With the GeForce GTX 680, Nvidia can finally drive a three-screen surround gaming setup with a single graphics card. However, Nvidia's surround implementation falls a few screens short of what's possible with Eyefinity. Dating back two Radeon generations, Eyefinity has been capable of treating up to six monitors as a single display. Indeed, it's been possible to drive them all using a single graphics card.
AMD rolled out an Eyefinity6 version of its Radeon HD 5870 designed for six-screen rigs. More recent Radeons have required DisplayPort hubs to power the same number of monitors, but those things are about as rare as folks with six screens at their desk. Now, PowerColor is offering an Eyefinity 6 version of the Radeon HD 7870, sans superscript.
The card sticks to AMD's stock speeds for the 7870, clocking its GPU at 1GHz alongside 2GB of 1.2GHz GDDR5 memory. However, Powercolor has ditched AMD's blower-style cooler for a custom design that, frankly, looks a little low-rent. The single fan doesn't inspire confidence, although a few copper heatpipes can be seen poking out from under the sculpted shroud.
Obviously, the star of the show is the backplate, which serves up six Mini DisplayPort connectors. Rather than relying on users to have cabling compatible with the tiny connectors, PowerColor pairs the card with a fistful of adapters: two that transform the Mini DisplayPort connectors into single-link DVI ports, and four that offer full-sized DisplayPort, er, ports.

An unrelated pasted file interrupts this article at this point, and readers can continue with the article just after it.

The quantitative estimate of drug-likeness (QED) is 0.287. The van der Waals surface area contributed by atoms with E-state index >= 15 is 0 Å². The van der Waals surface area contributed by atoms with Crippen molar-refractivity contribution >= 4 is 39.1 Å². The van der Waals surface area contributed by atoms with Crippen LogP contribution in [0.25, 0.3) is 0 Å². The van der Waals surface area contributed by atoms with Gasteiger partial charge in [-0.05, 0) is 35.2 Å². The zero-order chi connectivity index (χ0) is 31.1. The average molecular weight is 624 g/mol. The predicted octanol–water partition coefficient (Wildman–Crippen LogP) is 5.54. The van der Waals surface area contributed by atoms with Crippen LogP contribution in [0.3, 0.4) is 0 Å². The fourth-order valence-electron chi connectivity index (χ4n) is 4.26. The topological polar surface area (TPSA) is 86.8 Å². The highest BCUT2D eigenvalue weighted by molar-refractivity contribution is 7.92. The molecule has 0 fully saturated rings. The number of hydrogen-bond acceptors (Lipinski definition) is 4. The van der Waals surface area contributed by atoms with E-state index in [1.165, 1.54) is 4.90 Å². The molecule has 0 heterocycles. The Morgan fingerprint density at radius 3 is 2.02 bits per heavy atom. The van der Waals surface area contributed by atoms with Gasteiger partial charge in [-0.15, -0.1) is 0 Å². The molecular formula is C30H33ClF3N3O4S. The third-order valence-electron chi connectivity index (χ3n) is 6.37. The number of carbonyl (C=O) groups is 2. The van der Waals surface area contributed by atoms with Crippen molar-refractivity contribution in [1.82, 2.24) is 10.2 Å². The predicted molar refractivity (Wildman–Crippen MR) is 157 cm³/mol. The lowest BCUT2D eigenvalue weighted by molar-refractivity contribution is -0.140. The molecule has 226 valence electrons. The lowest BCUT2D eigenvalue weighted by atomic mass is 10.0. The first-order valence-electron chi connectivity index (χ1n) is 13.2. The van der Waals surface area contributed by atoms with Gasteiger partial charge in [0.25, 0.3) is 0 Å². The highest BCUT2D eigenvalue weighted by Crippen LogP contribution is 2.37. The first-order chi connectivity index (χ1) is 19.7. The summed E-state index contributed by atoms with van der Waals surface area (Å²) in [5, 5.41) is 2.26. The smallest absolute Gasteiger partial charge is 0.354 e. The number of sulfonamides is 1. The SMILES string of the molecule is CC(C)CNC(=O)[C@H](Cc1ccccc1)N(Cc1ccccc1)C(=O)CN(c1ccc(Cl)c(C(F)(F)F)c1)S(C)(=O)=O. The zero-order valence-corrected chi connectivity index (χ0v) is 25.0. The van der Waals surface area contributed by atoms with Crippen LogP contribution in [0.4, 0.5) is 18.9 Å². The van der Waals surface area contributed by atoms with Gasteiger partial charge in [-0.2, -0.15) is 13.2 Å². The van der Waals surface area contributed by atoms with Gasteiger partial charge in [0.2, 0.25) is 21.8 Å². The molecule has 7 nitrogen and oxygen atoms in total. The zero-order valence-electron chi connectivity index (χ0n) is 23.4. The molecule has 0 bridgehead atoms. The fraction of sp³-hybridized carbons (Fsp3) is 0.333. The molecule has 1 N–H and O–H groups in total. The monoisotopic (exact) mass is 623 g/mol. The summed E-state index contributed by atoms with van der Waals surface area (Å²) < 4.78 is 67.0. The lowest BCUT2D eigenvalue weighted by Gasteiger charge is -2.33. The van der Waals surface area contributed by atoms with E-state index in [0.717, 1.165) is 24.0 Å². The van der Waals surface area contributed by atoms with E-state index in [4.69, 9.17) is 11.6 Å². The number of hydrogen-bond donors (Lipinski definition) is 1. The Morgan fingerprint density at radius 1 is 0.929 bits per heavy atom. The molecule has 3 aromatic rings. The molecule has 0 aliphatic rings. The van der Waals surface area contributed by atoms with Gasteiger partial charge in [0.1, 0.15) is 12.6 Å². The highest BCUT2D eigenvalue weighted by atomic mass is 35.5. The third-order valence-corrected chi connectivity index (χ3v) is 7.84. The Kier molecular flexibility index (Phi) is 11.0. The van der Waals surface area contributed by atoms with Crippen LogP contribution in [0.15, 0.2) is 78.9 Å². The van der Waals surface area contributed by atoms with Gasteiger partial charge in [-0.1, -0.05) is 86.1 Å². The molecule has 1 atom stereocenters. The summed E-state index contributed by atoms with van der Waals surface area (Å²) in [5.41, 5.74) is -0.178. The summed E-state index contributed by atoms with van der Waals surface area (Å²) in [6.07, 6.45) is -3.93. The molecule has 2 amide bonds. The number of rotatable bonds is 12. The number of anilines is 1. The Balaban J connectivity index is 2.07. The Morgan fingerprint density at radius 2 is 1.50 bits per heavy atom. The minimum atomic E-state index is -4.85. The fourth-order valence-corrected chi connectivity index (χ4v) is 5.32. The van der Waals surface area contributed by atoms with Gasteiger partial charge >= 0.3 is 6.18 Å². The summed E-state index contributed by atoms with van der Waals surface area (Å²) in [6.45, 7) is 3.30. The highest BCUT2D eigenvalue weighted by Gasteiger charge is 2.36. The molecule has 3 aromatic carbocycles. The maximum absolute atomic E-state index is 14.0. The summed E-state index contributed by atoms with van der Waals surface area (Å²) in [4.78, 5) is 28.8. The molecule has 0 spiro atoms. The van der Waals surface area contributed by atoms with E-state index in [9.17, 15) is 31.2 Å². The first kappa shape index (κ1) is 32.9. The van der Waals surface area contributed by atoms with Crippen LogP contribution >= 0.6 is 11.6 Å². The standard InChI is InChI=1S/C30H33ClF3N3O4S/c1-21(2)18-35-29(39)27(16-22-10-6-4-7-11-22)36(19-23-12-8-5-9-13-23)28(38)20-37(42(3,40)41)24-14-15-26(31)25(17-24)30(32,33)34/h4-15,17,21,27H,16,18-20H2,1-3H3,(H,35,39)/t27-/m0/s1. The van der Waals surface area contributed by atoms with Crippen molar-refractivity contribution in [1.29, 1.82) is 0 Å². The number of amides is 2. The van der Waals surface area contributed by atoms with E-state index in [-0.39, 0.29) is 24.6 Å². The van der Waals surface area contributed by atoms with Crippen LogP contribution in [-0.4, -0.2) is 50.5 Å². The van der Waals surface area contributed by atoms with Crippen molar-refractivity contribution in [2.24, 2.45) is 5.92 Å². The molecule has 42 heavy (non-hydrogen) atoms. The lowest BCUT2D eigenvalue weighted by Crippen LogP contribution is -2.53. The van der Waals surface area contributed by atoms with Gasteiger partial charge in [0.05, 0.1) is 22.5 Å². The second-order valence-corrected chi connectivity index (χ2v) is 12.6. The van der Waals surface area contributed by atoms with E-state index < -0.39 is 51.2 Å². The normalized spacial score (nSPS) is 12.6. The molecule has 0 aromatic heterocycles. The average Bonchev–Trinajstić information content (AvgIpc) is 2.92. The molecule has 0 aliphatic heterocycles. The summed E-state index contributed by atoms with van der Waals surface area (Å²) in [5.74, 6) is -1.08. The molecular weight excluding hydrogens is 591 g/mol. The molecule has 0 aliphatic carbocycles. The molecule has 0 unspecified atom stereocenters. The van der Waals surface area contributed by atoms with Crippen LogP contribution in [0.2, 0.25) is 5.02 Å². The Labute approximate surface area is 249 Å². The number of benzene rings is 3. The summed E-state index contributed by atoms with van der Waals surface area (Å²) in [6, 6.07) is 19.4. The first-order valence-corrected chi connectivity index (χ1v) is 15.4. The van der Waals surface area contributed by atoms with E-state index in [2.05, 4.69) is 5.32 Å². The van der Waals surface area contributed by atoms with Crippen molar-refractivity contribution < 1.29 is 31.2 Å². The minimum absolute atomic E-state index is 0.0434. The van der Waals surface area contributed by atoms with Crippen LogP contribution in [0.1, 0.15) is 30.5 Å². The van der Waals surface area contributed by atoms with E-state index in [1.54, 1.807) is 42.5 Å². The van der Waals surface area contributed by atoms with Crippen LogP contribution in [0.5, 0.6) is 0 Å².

I'm a little surprised PowerColor went with the Radeon HD 7870 instead of the more powerful 7970, especially given the number of pixels involved in a typical six-screen setup.Then again, screen bezels make 3x2 monitor arrays less than ideal for gaming. I can see the appeal for day traders and multimonitor junkies looking to cut down on auxiliary graphics cards, though.
|Intel lets loose Kaby Lake-based Xeon E3 v6 processors||32|
|Samsung plans to refurbish and resell Galaxy Note 7 handsets||15|
|Respect Your Cat Day Shortbread||21|
|Razer Blade Pro swims in the deep end of Kaby Lake||12|
|AIDA64 version 5.90 supports Ryzen and Apollo Lake||6|
|MSI spills the beans on its cadre of custom GTX 1080 Ti cards||2|
|MSI Trident 3 Arctic stuffs a GTX 1070 in a 5L package||22|
|Gigabyte shows off a trio of GeForce GTX 1080 Tis||12|
|iOS 10.3 arrives with APFS support in tow||14|